Former Chief of Air Staff Air Chief Marshal BS Dhanoa (retd) on Saturday said the Balakot strike was aimed at sending across the message to Pakistani establishments and terrorist organisations that there will be a price to pay for terror strikes in India. He also said the Indian Air Force (IAF) could not impose significant costs on the Pakistan Air Force (PAF) on February 27, a day after the air strike when the neighbour counter-attacked. He blamed protracted negotiations for new fighter aircraft which would have given IAF a decisive edge.
The former air chief was speaking at a discussion on ‘Understanding the message of Balakot’ at the Military Literature Festival here.
“On our side, apart from stupid mistakes for which remedial measures have been taken and people responsible will be punished (reference to shooting down helicopter in friendly fire), we could not impose significant costs on PAF on February 27. In a limited period engagement, the biggest lesson is that technology matters. This we have addressed to a limited extent. What about the responsibility of the people who were to get this technology and kept negotiating for nearly 10 years to get Medium Multi-role Combat Aircraft (MMRCA)? What would have happened if in same engagement Wing Commander Abhinandan had been flying Rafale aircraft instead of MIG 21 BISON,” he asked.
Air Chief Marshal Dhanoa went on to say that after the 2011 Parliament attack, some Pakistani writers had mentioned the Beyond Visual Range (BVR) capability gap between IAF and PAF. “We allowed it to sit. These people are equally responsible to the nation, not only the IAF, for not imposing significant cost on PAF post Balakot on February 27,” he said.
He further said, “The government’s political will was very clear — to tell the Jaish-e-Mohammad and Pakistani establishment that such attacks would come at a cost and no matter where you are, be it Pakistan Occupied Kashmir (PoK) or Pakistan, we will get you. That is the message of Balakot,” he said.
He emphasised that there was a paradigm shift in the way the Indian government would respond to terrorist attacks involving mass casualties and that Pakistan had got the message that the new government will respond militarily to a major terror attack on its soil.“Bomb blasts took place in March 1993 and resulted in 257 persons getting killed. In the 2008 Mumbai attack, 175 died. There was no military response from the Indian state. The first response came after the terror attack at Uri in 2016 in which 23 soldiers were killed. Army retaliated with an attack destroying terror launch pads inside POK,” he said.
The former air chief said that when the Pulwama terror attack took place in February 2018 in which 40 jawans died, the Pakistani establishment had a fear that there would be a retaliation. “There were only two questions — when and where the retaliation will take place. From my understanding, Pakistan Air Force was not in the inner circle of the Pakistani establishment and they were not aware that ISI was running terror camp at Balakot,” he said. He added that in February this year, Pakistan was reeling under a severe financial crisis and their foreign reserves were $50 billion as compared to $400 billion of India. “Had they gone to war with us, they would have literally eaten grass, exactly what their former PM Zulfiqar Ali Bhutto had foretold,” he said.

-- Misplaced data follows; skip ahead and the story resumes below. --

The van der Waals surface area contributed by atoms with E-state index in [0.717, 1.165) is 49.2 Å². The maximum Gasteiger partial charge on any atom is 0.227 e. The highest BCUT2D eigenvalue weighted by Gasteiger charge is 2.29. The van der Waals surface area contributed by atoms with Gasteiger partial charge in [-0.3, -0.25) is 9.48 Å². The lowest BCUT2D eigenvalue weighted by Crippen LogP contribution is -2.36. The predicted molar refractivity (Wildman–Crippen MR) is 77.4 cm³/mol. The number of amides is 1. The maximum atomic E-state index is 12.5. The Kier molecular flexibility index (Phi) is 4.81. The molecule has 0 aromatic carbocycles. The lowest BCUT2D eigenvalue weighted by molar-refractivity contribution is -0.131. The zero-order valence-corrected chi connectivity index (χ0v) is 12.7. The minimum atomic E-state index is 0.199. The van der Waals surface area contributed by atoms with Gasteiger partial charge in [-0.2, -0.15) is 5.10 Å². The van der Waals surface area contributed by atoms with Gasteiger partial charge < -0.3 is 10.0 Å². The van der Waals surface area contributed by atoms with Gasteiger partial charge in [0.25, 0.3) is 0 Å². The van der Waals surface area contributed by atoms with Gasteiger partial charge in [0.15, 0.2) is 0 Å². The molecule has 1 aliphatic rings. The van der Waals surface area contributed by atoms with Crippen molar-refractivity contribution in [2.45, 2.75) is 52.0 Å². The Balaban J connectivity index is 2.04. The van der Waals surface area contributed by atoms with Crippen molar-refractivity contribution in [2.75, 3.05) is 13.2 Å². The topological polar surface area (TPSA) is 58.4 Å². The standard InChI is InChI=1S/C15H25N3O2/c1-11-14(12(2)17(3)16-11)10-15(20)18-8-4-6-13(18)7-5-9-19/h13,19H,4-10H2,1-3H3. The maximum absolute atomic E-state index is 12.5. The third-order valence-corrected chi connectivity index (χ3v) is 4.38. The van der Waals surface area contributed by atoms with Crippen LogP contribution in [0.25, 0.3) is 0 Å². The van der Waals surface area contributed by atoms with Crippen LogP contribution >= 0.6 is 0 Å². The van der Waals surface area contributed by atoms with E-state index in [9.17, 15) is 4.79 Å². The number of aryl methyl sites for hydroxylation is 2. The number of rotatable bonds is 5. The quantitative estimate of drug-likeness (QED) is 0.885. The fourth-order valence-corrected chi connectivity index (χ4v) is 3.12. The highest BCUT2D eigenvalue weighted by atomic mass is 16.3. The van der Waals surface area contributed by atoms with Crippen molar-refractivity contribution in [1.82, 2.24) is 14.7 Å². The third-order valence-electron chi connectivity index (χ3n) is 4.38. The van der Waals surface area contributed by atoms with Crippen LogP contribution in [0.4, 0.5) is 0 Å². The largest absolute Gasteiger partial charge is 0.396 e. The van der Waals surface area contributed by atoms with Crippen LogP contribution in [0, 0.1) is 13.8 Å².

Speaking at the discussion, Christine Fair, expert on South Asia and Pakistan, disputed the claims made by the IAF regarding the Balakot airstrike and the subsequent shooting down of a PAF F-16.
“India had a right to bomb the **** out of Pakistan. This country has used Islamic terrorism to murder Indians for years. No one is questioning that you did this, no one is questioning that the ordnance landed on Pakistani territory. Everything else is subject to question,” she said.
Fair questioned the images displayed in an earlier presentation on the shooting down of the F-16 and the analysis of fresh satellite photographs reportedly showing that Indian missiles had hit a building in Balakot. Raising questions on the authenticity of some of the videos in circulation regarding the presence of a second pilot who may have been an F-16 pilot, Fair said the video appears fake. “People in Nowshera do not speak Punjabi as they have been shown to speak in one of the videos. I wish you had shot down the F-16 but I do not believe that you did. Parachutes of very different platforms look identical in the video grabs,” she said.
Military analyst Pravin Sawhney said that the IAF had failed to perform well in the electromagnetic spectrum on February 27. In war, connectivity will always be more important than platforms, said Sawhney.
“It is not important that you fly 11,000 sorties. What is important is whether your Mirage is able to communicate with your Sukhoi. Is your Sukhoi able to communicate with ground? Is it possible for the man in the air to get what is coming from the satellite communication? That is connectivity,” he said.He added that as far as Wing Commander Abhinandan was concerned, he was captured by Pakistan because he could not hear the instructions by the ground controller to come back. “This was because he did not have software-defined radios which cut out noise clutter. The air force did not have operational data links. This is what network-centric air force is all about and we have been hearing about network-centric operations since 2003,” he said.
Earlier, a detailed presentation had been made by Squadron Leader Sameer Joshi, giving out precise data and analysis on the Balakot strikes and the shooting down of a PAF F-16. Using open-source intelligence, he pieced together a picture of the strike and the manner in which the air battle on February 27 unfolded.
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